The six Tribes locked in a legal dispute with Oklahoma Gov. Kevin Stitt yesterday asked the federal court to dismiss Stitt’s counter claim that the continuous operation of Class III games after January 1, 2020, is illegal.
The Tribes also seek to bar Stitt’s counterclaims from being refiled.
Within their response, the Tribes articulated that they deny the compacts have expired. They contend they are conducting Class III gaming lawfully, because the compacts automatically renewed, per the terms of the 15-year compacts, in the new year.
Despite the fact that Western District Court Chief Judge Timothy DeGiusti on Monday ordered Oklahoma gaming Tribes and Stitt to participate in mediation, the Quapaw Nation has joined the lawsuit against Stitt.
Yesterday the Quapaw Nation became the sixth Tribe to challenge Stitt’s stance in a lawsuit filed December 31, 2019, by Oklahoma’s three largest Tribes: the Cherokee, Chickasaw and Choctaw Nations. The Citizen-Potawatomi Nation and the Muscogee (Creek) Nation’s motions to intervene were also recently granted.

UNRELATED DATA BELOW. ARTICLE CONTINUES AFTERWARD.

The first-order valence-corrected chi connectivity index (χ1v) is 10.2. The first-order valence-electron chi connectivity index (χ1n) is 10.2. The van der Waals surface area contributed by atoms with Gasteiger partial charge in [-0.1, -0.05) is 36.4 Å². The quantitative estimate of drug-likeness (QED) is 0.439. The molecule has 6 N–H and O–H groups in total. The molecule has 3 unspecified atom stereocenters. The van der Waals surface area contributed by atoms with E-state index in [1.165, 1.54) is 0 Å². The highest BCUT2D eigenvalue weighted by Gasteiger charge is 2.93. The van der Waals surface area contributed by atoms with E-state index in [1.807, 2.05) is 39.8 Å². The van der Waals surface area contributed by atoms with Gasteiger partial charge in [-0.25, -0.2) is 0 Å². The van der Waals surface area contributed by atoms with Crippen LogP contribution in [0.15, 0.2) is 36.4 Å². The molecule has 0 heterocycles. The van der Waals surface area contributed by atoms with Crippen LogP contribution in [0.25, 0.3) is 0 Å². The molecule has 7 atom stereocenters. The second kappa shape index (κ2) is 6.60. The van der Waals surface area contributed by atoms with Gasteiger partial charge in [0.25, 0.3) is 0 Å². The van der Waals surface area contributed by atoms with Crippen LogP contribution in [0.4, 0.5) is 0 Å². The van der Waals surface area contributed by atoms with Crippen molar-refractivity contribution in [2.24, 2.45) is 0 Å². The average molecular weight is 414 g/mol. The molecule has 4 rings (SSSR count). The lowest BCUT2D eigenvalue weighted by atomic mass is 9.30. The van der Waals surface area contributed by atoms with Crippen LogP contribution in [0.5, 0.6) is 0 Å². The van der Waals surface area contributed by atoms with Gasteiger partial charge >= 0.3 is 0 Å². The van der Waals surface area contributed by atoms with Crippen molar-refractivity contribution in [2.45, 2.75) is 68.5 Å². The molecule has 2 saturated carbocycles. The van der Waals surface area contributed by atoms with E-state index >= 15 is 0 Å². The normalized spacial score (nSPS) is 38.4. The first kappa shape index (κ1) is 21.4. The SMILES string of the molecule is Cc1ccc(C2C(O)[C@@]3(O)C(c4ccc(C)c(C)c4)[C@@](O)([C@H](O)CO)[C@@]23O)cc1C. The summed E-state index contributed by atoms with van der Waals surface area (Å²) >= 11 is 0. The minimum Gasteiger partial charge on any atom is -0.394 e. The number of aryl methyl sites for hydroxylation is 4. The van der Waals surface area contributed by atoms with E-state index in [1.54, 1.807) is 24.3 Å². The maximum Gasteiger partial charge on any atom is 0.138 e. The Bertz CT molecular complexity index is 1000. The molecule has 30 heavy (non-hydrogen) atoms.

In Oklahoma, the Quapaw Nation operates Downstream Casino Resort and Quapaw Casino. Saracen Casino in Arkansas is the Tribe’s third gaming operation.
All Tribes have continued to forward exclusivity fees to the state in 2020. “As always, Tribal governments are bound by the compact, and will continue to abide by it,” said Oklahoma Indian Gaming Association (OIGA) Chairman Matthew Morgan.